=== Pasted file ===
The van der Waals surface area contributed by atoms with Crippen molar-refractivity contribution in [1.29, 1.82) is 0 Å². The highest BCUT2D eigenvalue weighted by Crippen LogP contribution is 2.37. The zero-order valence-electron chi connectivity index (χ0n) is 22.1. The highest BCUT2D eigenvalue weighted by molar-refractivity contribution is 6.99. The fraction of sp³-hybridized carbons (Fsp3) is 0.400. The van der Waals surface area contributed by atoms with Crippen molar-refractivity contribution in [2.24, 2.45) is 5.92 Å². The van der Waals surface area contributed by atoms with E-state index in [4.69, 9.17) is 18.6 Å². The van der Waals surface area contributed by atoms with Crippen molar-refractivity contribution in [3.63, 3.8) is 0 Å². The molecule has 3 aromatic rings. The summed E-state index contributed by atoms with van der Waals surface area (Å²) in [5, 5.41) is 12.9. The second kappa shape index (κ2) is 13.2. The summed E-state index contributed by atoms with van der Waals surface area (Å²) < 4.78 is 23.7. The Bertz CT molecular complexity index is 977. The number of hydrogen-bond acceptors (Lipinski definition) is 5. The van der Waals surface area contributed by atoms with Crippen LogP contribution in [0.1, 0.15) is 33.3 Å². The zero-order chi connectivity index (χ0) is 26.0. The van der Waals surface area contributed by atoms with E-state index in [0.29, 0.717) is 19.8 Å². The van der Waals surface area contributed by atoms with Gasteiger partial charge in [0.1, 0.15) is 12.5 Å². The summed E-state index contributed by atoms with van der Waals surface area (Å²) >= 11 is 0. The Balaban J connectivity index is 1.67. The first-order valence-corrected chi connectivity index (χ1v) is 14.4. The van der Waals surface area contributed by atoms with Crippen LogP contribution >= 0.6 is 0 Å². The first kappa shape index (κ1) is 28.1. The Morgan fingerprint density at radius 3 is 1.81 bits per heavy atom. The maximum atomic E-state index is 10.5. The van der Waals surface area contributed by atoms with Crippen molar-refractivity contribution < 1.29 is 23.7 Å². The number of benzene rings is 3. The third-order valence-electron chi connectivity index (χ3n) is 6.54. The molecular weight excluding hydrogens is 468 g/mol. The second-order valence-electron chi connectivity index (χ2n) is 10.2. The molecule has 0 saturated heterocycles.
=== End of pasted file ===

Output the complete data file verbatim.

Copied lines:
The van der Waals surface area contributed by atoms with Crippen molar-refractivity contribution in [1.29, 1.82) is 0 Å². The highest BCUT2D eigenvalue weighted by Crippen LogP contribution is 2.37. The zero-order valence-electron chi connectivity index (χ0n) is 22.1. The highest BCUT2D eigenvalue weighted by molar-refractivity contribution is 6.99. The fraction of sp³-hybridized carbons (Fsp3) is 0.400. The van der Waals surface area contributed by atoms with Crippen molar-refractivity contribution in [2.24, 2.45) is 5.92 Å². The van der Waals surface area contributed by atoms with E-state index in [4.69, 9.17) is 18.6 Å². The van der Waals surface area contributed by atoms with Crippen molar-refractivity contribution in [3.63, 3.8) is 0 Å². The molecule has 3 aromatic rings. The summed E-state index contributed by atoms with van der Waals surface area (Å²) in [5, 5.41) is 12.9. The second kappa shape index (κ2) is 13.2. The summed E-state index contributed by atoms with van der Waals surface area (Å²) < 4.78 is 23.7. The Bertz CT molecular complexity index is 977. The number of hydrogen-bond acceptors (Lipinski definition) is 5. The van der Waals surface area contributed by atoms with Crippen LogP contribution in [0.1, 0.15) is 33.3 Å². The zero-order chi connectivity index (χ0) is 26.0. The van der Waals surface area contributed by atoms with E-state index in [0.29, 0.717) is 19.8 Å². The van der Waals surface area contributed by atoms with Gasteiger partial charge in [0.1, 0.15) is 12.5 Å². The summed E-state index contributed by atoms with van der Waals surface area (Å²) >= 11 is 0. The Balaban J connectivity index is 1.67. The first-order valence-corrected chi connectivity index (χ1v) is 14.4. The van der Waals surface area contributed by atoms with Crippen LogP contribution >= 0.6 is 0 Å². The first kappa shape index (κ1) is 28.1. The Morgan fingerprint density at radius 3 is 1.81 bits per heavy atom. The maximum atomic E-state index is 10.5. The van der Waals surface area contributed by atoms with Crippen molar-refractivity contribution < 1.29 is 23.7 Å². The number of benzene rings is 3. The third-order valence-electron chi connectivity index (χ3n) is 6.54. The molecular weight excluding hydrogens is 468 g/mol. The second-order valence-electron chi connectivity index (χ2n) is 10.2. The molecule has 0 saturated heterocycles.